New sculpting studio
Last month I moved into a new sculpture studio. This new 2200 square foot studio space is being used entirely for clay sculpting. The other two studios (located 3 miles away) are used for the labor intensive steps of turning clay into bronze.
Although it has been many years since I’ve had my own sculpture studio that wasn’t a shared space (17 years to be exact) I immediately felt at home in this new space. Of course, it helps that the area is still used for artists studios and that my new space is right next door to a now closed bronze foundry. Although the Loveland Sculpture Works Foundry has been closed since 2003, the area still has labeled awnings and signs designating this area as an arts community. And this, of course, helps me connect with my creative side.
Portrait bust of Mother Teresa
In this new creative space I decided to take a rare day off from commissioned work to start a sculpture bust. Sculpture busts give me great, great joy! They are relatively quick to create and include all of the techniques I use on a full figure condensed into a small area. Since I can usually get a bust sculpted in one or two 5-6 hour sessions, they are a great way to break up the time consuming full figure sculptures which take much longer.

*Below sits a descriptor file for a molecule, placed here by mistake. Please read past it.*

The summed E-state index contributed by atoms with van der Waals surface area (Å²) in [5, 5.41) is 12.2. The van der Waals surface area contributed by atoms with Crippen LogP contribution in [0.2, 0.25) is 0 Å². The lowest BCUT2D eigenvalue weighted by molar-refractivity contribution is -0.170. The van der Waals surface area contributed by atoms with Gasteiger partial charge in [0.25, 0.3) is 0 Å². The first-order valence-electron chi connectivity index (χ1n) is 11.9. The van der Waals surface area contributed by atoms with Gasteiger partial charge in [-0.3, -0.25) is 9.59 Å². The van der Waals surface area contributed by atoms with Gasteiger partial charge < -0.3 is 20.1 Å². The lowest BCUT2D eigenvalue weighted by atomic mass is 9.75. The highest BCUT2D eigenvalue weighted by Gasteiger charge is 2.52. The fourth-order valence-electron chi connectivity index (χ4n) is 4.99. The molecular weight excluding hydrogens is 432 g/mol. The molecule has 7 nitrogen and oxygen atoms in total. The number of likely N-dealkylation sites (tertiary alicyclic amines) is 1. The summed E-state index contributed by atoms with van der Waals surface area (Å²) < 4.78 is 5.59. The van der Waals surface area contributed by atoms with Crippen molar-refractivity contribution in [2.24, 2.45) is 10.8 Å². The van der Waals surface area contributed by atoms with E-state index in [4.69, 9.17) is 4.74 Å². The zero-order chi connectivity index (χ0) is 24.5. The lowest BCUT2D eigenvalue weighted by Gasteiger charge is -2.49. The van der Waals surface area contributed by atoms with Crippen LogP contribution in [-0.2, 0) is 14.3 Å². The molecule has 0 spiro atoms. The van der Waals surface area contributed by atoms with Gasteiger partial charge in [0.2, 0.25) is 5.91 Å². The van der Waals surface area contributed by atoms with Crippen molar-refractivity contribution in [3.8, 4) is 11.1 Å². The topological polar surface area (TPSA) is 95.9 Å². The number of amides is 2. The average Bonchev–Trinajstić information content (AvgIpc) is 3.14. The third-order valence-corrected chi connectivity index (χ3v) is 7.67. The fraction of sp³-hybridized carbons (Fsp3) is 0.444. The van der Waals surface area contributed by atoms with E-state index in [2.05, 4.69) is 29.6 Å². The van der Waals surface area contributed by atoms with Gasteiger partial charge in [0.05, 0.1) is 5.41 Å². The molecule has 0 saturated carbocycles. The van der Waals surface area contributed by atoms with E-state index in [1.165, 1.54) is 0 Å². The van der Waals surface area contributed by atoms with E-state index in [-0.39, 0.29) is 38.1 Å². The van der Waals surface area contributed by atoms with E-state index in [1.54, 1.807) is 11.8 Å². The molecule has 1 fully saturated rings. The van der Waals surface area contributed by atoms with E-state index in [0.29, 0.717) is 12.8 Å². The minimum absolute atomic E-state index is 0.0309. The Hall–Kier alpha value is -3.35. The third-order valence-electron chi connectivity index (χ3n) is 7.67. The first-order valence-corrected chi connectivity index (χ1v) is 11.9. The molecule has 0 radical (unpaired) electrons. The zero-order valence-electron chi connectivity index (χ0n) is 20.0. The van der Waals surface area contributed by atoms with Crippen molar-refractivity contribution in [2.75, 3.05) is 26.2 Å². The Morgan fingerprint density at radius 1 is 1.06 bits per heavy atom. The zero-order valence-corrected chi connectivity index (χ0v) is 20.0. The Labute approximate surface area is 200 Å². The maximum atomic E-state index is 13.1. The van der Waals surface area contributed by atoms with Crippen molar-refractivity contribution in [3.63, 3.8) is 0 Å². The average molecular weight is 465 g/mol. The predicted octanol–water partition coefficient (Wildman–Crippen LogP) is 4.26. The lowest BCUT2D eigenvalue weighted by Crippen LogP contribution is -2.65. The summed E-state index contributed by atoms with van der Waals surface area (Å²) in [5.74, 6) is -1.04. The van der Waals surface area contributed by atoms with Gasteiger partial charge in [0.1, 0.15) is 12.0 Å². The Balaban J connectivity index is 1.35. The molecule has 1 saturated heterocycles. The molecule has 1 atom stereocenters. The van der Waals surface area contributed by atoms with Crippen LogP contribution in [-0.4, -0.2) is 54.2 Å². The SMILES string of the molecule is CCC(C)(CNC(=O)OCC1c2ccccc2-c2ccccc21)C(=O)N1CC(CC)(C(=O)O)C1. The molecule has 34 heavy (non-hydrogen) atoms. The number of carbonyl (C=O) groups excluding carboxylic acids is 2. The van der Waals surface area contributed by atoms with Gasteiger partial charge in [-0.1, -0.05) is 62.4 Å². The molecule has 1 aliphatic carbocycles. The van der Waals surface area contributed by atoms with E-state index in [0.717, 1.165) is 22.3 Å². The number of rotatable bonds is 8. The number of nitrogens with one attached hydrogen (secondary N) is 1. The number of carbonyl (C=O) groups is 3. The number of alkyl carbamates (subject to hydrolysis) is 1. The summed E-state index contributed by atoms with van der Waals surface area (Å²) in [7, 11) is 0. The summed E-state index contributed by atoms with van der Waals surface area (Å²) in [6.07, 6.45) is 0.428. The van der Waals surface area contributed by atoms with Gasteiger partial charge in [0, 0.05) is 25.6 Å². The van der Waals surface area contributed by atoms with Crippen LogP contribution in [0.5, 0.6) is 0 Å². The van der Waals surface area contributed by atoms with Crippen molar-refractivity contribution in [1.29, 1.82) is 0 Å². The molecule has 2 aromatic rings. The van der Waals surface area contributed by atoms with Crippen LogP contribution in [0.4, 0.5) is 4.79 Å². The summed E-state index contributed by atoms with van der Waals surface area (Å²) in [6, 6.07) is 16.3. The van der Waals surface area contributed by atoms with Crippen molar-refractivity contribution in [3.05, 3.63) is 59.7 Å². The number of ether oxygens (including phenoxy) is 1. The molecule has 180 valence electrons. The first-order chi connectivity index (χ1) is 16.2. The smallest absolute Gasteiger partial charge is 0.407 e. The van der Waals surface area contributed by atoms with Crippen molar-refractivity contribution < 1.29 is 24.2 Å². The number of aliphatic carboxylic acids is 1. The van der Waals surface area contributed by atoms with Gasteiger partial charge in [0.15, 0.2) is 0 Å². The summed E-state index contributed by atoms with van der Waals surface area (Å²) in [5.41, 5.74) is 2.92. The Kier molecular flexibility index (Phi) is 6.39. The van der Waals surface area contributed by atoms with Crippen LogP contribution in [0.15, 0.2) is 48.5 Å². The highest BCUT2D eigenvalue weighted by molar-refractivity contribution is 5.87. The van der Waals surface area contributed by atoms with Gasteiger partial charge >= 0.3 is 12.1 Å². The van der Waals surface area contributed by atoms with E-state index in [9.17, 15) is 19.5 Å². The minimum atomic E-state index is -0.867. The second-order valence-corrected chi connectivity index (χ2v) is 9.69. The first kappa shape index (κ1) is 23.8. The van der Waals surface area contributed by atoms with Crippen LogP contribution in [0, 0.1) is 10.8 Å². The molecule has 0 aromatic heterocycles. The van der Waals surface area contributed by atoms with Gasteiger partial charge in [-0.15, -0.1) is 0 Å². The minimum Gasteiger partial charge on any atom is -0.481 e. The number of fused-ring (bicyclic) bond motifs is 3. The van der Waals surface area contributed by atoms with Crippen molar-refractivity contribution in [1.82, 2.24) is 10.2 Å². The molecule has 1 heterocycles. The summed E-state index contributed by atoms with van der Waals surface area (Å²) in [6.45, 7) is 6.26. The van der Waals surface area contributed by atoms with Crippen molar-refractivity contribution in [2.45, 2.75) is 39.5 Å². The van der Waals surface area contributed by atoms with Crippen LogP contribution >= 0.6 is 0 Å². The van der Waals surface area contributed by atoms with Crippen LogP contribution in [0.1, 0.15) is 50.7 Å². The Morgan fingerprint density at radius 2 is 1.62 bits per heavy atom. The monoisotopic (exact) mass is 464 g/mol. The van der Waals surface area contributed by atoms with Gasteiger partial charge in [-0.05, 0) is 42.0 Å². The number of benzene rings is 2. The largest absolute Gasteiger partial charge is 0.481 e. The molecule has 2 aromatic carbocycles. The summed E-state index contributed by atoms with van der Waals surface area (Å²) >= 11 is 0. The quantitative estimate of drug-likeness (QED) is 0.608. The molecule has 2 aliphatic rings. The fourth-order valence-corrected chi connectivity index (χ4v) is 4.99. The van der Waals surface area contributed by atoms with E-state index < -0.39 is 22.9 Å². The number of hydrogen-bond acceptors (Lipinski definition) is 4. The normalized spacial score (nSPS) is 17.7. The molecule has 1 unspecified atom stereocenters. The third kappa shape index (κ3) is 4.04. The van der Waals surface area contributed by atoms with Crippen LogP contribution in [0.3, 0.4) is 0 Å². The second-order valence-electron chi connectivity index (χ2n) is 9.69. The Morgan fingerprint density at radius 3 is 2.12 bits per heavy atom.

On Friday morning over warm tea, I decided on making this portrait bust of Mother Teresa. After gathering all of the reference material and composing the bust I began work. With ear buds in I listened to podcasts of her life story, which often times had me in tears. I worked on the bust for seven hours and called it done when I felt it could be overworked.
Mother Teresa’s devotion to the Catholic Church and reaching into the hearts of the slums of India (Calcutta) is astonishing. But what captured my attention more than this are stories of how she felt abandoned by God for 50 years. I think most of us can, at some point, connect with this feeling of silence. I have certainly felt this. But feeling disconnected from God doing the exhaustive work she did must have been incredibly difficult.
In the bust, Mother Teresa’s head is turned to her left side and her eyes glance slightly upwards to God. With her mouth parted only slightly she speaks; Why have you distanced yourself from me? Is my life’s work and love for humanity not worthy of your LOVE?
It’s hard to imagine a life like hers whose devotion and care was so public. Yet she stayed the course and persevered for decades which earned her being canonized in 2016. For all she did and went through I hope my portrait bust does her justice.